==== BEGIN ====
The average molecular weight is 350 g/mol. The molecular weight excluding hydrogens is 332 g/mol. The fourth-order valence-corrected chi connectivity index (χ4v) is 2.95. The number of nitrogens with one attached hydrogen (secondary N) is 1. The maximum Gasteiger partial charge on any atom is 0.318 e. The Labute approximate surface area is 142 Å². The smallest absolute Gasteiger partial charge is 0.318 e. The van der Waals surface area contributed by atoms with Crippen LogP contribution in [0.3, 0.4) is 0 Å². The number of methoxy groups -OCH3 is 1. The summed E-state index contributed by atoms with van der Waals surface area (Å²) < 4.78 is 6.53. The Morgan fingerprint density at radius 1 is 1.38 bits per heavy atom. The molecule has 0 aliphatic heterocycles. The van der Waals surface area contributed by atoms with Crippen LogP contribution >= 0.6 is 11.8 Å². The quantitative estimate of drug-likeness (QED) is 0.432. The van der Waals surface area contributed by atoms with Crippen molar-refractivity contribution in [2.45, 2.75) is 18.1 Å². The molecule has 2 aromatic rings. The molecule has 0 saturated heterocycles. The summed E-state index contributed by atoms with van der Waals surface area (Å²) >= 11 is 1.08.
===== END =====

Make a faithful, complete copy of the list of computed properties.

The average molecular weight is 350 g/mol. The molecular weight excluding hydrogens is 332 g/mol. The fourth-order valence-corrected chi connectivity index (χ4v) is 2.95. The number of nitrogens with one attached hydrogen (secondary N) is 1. The maximum Gasteiger partial charge on any atom is 0.318 e. The Labute approximate surface area is 142 Å². The smallest absolute Gasteiger partial charge is 0.318 e. The van der Waals surface area contributed by atoms with Crippen LogP contribution in [0.3, 0.4) is 0 Å². The number of methoxy groups -OCH3 is 1. The summed E-state index contributed by atoms with van der Waals surface area (Å²) < 4.78 is 6.53. The Morgan fingerprint density at radius 1 is 1.38 bits per heavy atom. The molecule has 0 aliphatic heterocycles. The van der Waals surface area contributed by atoms with Crippen LogP contribution >= 0.6 is 11.8 Å². The quantitative estimate of drug-likeness (QED) is 0.432. The van der Waals surface area contributed by atoms with Crippen molar-refractivity contribution in [2.45, 2.75) is 18.1 Å². The molecule has 2 aromatic rings. The molecule has 0 saturated heterocycles. The summed E-state index contributed by atoms with van der Waals surface area (Å²) >= 11 is 1.08.